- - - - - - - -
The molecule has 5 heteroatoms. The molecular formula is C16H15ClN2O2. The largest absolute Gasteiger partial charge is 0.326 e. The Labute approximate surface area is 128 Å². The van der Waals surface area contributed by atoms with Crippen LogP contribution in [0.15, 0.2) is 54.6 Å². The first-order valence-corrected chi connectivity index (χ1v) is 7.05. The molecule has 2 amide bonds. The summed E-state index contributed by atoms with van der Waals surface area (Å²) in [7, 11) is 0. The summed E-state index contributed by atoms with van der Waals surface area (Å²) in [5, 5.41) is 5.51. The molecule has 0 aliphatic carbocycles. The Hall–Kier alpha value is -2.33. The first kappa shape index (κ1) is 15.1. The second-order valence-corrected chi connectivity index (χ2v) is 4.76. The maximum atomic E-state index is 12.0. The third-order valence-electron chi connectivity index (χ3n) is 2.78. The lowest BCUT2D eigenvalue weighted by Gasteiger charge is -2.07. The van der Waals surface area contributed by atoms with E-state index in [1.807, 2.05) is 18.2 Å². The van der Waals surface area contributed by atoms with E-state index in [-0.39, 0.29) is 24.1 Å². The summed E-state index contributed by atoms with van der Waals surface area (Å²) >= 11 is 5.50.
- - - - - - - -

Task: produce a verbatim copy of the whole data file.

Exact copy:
The molecule has 5 heteroatoms. The molecular formula is C16H15ClN2O2. The largest absolute Gasteiger partial charge is 0.326 e. The Labute approximate surface area is 128 Å². The van der Waals surface area contributed by atoms with Crippen LogP contribution in [0.15, 0.2) is 54.6 Å². The first-order valence-corrected chi connectivity index (χ1v) is 7.05. The molecule has 2 amide bonds. The summed E-state index contributed by atoms with van der Waals surface area (Å²) in [7, 11) is 0. The summed E-state index contributed by atoms with van der Waals surface area (Å²) in [5, 5.41) is 5.51. The molecule has 0 aliphatic carbocycles. The Hall–Kier alpha value is -2.33. The first kappa shape index (κ1) is 15.1. The second-order valence-corrected chi connectivity index (χ2v) is 4.76. The maximum atomic E-state index is 12.0. The third-order valence-electron chi connectivity index (χ3n) is 2.78. The lowest BCUT2D eigenvalue weighted by Gasteiger charge is -2.07. The van der Waals surface area contributed by atoms with E-state index in [1.807, 2.05) is 18.2 Å². The van der Waals surface area contributed by atoms with E-state index in [-0.39, 0.29) is 24.1 Å². The summed E-state index contributed by atoms with van der Waals surface area (Å²) >= 11 is 5.50.